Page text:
In Japanese martial arts, A Shihan is a master instructor. In Aikido, a Shihan is someone who has devoted themselves full time to the transmission of Aikido knowledge to the hearty and willing to learn. Aikido is their full time job.
In Birankai, I have have been fortunate enough to learn from several different Shihan (Mike Flynn, Elizabeth Lynn) regularly, and have had seminars and instruction from a variety of other Shihan at least once (Archie Champion, Darrel Blumn, and Gloria Nomoura). I have also attended seminars taught by Yamada Sensei (One of the last living direct students of O Sensei), and Hori Shihan. Everyone of these classes has been rich and rewarding.
While in Bangkok, I took the metro to Renbukan Dojo. Renbukan Dojo is one of the oldest dojos in Southeast Asia, serving up Aikido since the 1960s. I had the privilege of learning from Shihan Suwanee Paekhao.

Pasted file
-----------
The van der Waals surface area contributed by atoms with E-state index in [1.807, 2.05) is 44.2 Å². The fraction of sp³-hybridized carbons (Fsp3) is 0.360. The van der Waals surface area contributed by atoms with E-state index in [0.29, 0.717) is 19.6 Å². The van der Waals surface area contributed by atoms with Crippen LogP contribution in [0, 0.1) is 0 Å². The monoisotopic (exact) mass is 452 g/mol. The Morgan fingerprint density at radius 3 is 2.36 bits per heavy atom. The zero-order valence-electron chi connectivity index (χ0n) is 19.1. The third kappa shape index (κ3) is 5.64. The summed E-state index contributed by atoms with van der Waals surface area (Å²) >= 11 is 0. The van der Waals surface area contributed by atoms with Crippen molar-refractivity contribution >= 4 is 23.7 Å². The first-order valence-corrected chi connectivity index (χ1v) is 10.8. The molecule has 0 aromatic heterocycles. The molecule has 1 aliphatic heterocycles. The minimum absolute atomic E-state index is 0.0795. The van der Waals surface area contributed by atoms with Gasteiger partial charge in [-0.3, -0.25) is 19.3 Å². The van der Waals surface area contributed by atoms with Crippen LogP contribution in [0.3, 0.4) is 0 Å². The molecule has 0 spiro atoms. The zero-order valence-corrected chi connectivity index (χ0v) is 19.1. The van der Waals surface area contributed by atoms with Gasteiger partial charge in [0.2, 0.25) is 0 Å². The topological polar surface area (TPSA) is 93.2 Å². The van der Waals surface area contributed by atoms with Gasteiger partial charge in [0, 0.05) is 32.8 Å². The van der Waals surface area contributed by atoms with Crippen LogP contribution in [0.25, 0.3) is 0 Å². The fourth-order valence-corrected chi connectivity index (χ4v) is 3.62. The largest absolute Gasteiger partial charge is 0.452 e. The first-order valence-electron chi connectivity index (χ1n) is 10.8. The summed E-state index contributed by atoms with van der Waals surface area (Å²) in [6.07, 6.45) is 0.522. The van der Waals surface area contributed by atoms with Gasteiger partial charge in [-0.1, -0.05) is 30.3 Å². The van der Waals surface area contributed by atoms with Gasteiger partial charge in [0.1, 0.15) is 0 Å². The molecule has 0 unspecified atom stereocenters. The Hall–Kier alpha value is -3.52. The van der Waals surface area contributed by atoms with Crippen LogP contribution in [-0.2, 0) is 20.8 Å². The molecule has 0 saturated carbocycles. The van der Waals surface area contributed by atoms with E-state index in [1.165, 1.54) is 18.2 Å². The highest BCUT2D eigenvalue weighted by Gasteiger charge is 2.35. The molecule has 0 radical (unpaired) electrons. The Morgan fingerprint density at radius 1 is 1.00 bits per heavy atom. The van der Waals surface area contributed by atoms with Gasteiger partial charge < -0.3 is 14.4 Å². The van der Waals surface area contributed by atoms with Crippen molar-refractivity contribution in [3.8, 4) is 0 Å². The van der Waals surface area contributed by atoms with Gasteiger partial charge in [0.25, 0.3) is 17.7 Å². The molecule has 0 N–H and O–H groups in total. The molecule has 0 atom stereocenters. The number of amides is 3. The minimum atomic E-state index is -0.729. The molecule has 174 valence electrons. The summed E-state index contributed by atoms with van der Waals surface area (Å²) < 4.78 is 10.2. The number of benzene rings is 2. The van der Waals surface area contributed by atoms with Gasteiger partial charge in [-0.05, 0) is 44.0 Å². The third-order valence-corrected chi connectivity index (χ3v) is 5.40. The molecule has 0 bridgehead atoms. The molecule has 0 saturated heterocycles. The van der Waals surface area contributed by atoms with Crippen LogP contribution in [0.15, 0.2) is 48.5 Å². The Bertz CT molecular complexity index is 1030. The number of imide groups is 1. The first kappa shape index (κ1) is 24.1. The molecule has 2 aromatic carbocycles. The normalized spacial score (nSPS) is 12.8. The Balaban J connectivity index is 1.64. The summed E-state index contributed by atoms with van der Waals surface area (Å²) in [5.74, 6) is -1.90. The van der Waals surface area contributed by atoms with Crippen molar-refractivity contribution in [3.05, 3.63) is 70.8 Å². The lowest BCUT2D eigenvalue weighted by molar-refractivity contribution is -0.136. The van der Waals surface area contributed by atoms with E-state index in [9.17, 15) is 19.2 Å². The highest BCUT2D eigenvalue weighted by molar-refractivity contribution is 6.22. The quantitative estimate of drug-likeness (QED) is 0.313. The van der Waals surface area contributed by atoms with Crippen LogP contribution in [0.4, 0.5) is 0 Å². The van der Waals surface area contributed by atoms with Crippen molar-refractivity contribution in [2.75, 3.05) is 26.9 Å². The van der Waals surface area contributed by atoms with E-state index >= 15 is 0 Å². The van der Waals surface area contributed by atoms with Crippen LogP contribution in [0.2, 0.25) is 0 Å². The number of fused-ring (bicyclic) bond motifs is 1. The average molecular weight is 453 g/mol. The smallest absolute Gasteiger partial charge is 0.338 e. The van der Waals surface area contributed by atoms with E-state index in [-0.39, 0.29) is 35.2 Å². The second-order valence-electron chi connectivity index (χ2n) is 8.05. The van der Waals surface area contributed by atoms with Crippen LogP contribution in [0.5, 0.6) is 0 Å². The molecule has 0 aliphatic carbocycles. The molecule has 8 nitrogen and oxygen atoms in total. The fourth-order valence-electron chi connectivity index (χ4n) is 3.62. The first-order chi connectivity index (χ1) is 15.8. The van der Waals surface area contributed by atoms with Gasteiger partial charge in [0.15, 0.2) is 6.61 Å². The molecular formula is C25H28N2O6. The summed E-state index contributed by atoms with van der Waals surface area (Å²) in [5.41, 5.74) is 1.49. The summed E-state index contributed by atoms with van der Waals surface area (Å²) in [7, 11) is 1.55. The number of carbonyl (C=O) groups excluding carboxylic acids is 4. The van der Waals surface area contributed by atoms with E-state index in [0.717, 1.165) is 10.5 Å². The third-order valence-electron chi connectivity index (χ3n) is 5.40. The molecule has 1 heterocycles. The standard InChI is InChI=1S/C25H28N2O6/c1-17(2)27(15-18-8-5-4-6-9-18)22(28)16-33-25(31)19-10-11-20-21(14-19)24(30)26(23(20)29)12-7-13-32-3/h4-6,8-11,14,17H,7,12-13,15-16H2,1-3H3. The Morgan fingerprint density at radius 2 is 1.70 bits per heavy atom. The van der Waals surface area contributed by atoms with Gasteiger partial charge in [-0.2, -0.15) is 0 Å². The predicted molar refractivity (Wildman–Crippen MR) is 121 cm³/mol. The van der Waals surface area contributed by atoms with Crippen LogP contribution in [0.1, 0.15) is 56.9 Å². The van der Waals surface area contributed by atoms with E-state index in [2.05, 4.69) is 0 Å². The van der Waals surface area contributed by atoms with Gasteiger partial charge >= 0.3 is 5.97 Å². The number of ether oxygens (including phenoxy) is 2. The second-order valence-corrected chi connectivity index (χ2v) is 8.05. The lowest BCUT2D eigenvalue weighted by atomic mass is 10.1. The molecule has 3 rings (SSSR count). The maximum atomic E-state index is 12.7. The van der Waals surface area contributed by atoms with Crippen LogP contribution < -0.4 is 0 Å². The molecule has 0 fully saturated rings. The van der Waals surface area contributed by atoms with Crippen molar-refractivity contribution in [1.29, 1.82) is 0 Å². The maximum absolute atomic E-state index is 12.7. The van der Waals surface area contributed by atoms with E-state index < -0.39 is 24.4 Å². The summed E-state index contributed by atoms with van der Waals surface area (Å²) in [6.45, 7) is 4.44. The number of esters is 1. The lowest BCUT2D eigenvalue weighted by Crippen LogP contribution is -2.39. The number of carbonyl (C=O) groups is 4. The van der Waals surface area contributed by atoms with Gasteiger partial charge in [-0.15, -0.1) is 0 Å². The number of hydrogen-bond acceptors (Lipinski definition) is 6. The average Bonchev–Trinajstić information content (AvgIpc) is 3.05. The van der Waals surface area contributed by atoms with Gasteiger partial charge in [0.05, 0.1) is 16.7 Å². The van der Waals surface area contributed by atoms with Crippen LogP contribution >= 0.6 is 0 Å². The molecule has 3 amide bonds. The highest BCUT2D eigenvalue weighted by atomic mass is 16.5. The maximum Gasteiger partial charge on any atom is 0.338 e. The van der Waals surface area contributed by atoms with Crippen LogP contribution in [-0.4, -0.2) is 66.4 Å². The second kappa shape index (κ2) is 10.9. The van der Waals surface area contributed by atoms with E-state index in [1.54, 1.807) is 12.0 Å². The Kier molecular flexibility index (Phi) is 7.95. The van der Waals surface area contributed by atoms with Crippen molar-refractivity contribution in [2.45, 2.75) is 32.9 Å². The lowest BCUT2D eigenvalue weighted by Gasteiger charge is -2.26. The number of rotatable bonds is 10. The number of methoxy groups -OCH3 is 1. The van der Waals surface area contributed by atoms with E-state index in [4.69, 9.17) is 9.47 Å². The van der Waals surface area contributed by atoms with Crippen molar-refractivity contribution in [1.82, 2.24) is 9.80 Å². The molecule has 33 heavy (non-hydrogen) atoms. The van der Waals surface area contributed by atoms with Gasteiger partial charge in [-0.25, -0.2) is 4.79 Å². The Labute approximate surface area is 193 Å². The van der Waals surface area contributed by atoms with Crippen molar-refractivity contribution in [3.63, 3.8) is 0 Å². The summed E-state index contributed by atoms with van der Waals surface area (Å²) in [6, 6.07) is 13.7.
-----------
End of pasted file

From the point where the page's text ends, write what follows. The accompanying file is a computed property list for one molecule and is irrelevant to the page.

Like most Shihans, her class was well put together. All the stretches worked directly with the techniques we practiced. Then the techniques flowed into open hand defense against weapons. She approached her teaching with alacrity and worked with all students helping them hone their ukeme as well as their technique.
Like all sensei’s before, a central message was: “Stay Alive”. Paekhao Shihan took it one step farther and showed 3-4 variations on each technique where the uke, in the process of staying alive, could reverse the initiative on an unaware nage.
Another core message during this class was position. Paekhao Shihan had us do the same technique using 4 slightly different positions.
The class closed with a 20 freestyle techniques and rondori. It was supposed to be an hour class, but Paekhao Shihan kept the fun going for nearly 2 hours. I was exhausted at the end.
Even though their lineage was different, they welcomed me in the dojo and treated me equally. Many of the movements were familiar with some very minor variations.